Art

The Parisian Bourgeoisie According to Félix Vallotton

In an age that celebrated the avant-garde and the so-called vie bohème, Swiss-born painter and printmaker Félix Vallotton deftly demonstrated that everyday, middle-class people were just as worthy of artistic representation.

Félix Vallotton, “The Lie” (1897), oil on artist’s board, 9 1/2 x 13 1/3 inches (all images courtesy the Metropolitan Museum of Art, unless otherwise stated)

Belle Époque-era Paris is often remembered for its thriving demi-monde, thanks to visual and literary culture that idealized the so-called vie bohème, which blatantly scoffed at how the stiff middle classes lived. Yet during his lifetime, Swiss-born painter and printmaker Félix Vallotton deftly demonstrated that everyday, middle-class people were just as worthy of artistic representation. The exhibition Félix Vallotton: Painter of Disquiet, currently on view at the Metropolitan museum, showcases his wit.

Félix Vallotton, “Interior with Woman in Red Seen from Behind (Intérieur avec femme en rouge de dos)”
(1903) (photo by Dessane Lopez Cassell/Hyperallergic)

Upon moving from Switzerland to Paris, Vallotton trained at the Academie Julian, and despite an affiliation with the Symbolist avant-garde group now known as the Nabis, he retained a form of realism influenced both by Northern Renaissance painters (ex: Peter Bruegel, Hieronymous Bosch), apparent in his stern portraits and the way he rendered different surfaces. In “Demijohn and Box,” (1925), we see how he skillfully renders the textures of different surfaces, such as a wooden box, an earthenware jug, and a translucent green bottle, complete with a reflection of a window: This  is both a recurring motif in his output — as in the glassware on the bedside table in “Sick Girl” — and a nod to the Dutch 17th-century masters.

After Vallotton married a wealthy widow, his art changed: his new lifestyle afforded him summers in Normandy, and by using a Kodak camera (then a new technology) on top of sketching, he created his landscapes as paysages composés. After first sketching onsite, he would continue his paintings from imagination, which allowed him to simplify his compositions into broad zones of stark light and shades, recalling the style of his woodblock prints.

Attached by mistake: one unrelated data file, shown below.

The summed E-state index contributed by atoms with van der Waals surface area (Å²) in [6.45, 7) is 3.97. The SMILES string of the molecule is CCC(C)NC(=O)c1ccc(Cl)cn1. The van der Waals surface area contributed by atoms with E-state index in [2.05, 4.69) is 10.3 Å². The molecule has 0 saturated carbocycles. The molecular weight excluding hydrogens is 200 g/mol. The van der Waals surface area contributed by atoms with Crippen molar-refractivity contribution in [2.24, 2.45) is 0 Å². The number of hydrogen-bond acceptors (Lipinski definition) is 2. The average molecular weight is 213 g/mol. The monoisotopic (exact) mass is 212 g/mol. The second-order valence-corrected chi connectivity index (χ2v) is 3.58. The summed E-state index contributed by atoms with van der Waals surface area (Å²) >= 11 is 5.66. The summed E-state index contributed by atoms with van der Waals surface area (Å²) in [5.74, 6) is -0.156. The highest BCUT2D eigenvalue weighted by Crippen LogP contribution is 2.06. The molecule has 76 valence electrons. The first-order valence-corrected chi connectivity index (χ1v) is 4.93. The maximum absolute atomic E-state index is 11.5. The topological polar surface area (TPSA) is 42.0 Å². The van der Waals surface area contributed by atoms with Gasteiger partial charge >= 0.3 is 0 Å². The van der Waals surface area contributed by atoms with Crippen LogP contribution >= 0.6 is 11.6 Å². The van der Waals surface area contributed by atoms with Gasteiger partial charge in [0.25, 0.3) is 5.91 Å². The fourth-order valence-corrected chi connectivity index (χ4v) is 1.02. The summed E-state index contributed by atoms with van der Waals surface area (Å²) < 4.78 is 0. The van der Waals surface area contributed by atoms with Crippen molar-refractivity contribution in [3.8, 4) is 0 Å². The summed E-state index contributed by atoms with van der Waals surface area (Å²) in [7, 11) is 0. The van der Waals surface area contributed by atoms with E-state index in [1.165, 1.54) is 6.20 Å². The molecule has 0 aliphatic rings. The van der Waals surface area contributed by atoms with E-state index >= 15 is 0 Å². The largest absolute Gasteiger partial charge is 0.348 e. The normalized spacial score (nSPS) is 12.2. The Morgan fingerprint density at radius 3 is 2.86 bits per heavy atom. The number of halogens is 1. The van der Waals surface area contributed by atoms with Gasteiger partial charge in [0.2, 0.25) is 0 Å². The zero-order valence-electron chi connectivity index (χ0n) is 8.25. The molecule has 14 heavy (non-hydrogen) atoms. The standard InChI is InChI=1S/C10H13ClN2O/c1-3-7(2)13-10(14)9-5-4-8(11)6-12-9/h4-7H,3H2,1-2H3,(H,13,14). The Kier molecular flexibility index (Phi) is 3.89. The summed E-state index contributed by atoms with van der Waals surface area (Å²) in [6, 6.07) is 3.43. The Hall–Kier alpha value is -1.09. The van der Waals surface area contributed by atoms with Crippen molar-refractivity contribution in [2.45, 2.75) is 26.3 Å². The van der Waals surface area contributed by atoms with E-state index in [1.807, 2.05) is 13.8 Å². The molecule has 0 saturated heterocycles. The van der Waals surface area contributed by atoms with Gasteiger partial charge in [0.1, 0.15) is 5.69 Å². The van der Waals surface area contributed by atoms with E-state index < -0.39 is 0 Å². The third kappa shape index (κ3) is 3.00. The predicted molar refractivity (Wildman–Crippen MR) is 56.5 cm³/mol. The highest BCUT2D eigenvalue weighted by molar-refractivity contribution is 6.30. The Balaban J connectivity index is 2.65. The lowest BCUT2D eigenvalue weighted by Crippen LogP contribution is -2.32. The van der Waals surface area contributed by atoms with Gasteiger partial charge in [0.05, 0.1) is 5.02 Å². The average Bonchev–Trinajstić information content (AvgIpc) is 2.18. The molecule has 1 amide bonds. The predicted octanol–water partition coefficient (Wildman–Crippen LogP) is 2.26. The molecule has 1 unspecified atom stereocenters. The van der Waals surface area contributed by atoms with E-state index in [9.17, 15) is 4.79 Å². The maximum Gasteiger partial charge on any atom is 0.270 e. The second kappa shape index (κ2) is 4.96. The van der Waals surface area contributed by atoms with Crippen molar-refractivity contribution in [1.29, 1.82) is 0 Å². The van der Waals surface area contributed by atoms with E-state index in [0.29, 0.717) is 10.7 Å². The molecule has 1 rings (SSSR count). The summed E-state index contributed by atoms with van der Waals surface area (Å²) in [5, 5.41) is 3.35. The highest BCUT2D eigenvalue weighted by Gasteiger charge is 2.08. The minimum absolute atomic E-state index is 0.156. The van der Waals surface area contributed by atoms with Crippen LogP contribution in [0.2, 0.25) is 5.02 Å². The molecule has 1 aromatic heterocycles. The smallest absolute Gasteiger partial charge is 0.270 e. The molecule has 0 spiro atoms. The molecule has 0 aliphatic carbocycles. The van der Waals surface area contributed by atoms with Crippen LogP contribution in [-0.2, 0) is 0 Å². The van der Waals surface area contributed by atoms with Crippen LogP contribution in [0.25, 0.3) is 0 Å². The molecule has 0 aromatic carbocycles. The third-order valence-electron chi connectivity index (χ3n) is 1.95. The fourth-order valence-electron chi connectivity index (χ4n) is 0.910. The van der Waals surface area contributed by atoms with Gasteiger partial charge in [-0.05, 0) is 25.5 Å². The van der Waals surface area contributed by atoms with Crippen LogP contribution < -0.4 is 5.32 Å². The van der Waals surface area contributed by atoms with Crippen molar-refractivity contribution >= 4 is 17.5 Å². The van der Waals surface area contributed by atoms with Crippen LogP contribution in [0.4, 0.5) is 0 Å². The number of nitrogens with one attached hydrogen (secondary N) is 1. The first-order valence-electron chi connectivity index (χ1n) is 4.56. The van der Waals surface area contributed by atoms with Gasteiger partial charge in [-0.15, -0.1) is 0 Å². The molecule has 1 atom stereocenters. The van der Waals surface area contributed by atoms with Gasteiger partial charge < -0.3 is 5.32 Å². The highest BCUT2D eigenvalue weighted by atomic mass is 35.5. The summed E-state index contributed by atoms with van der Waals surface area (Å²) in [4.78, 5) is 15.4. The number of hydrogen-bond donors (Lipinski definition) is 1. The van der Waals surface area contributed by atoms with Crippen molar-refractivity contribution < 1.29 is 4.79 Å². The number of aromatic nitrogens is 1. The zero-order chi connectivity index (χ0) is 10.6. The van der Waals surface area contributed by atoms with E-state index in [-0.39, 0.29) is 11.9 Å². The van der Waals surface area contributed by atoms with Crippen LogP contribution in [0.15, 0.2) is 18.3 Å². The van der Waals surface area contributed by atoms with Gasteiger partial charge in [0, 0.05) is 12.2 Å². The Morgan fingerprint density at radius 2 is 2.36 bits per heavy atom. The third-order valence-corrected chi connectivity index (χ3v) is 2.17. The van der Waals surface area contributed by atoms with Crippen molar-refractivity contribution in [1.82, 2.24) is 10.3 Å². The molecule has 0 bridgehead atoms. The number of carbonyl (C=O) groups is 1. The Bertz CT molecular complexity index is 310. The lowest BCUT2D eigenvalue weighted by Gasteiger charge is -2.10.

Félix Vallotton, “The White and the Black” (1913), oil on canvas, 44 7/8 × 57 7/8 inches (photo by Dessane Lopez Cassell for Hyperallergic)

Visually and conceptually, his most striking work is perhaps “The White and the Black,” (1913) a reprise and deconstruction of Édouard Manet’s “Olympia.” In this painting,  a Black woman — a figure that Manet rendered as a maid and reduced to the sidelines — wears brightly colored garbs, and sits assertively on the bed in the foreground. She smokes a cigarette and gazes at a white woman in the nude, who, unlike Manet’s stiff Olympia, is languidly splayed onto the bed; both of them are on equal playing fields.

It’s in Vallotton’s printmaking that his creativity is displayed in full force: his graphic language is full of  negative space and curved lines and captured, with elegance and simplicity, the bizarre behaviors of the bourgeoisie. In “The Demonstration” (1893), he conveys the chaotic motion of Parisians caught in the middle of a political demonstration, a woman’s billowing garments act as a cartoonish, slapstick-like element.

Félix Vallotton, “The Gust of Wind” (1894), woodcut, 9 7/8 × 12 1/2 inches, Cabinet d’arts graphiques des Musées d’art et d’histoire, Genève, Gift of Lucien Archinard © Musées d’art et d’histoire, Ville de Genève

It’s tough to form an assessment of Vallotton. Stylistically speaking, he lacks consistency; regardless of the time period, his works alternate between being either elegantly stylized, avant-garde, or academic. Thus, it’s easy to see why his legacy is not as renowned as, say Vincent Van Gogh’s, Henri Matisse’s or even Gustav Klimt’s.  Throughout his life, he never developed distinctive brush strokes, traits, nor a fondness for a particular color palette.

Yet, what his work lacks in terms of stylistic continuity, he makes up for in, for lack of a better word, content. His street scenes expose the neurotic underbelly of a metropolis, while “Bon Marché,” his triptych devoted to the Bon Marché department store renders goods on display in exquisite detail, and even the domestic scenes such as “The Lie” (1897) portray an empty, yet disturbed society with dry wit, a tad of humor, and, crucially, no condescension. In a way, his paintings share similarities with works from Ernst Ludwig Kirchner’s Berlin-based series, such as “Street, Berlin” (1913), and exponents of the New Objectivity movement, as both depict lively yet soulless urban scenes and dwellers. One can only wonder whether his preference for realism in an artistic context that heavily championed avant-garde art is what set him back, given the poignancy of his content.

Félix Vallotton: Painter of Disquiet continues at the Metropolitan Museum of Art (1000 5th Avenue, Upper East Side) through January 26. The exhibition is organized by The Metropolitan Museum of Art, New York, and the Royal Academy of Arts, London, in collaboration with Fondation Félix Vallotton, Lausanne. The presentation at the Met was curated by Dita Armory.

comments (0)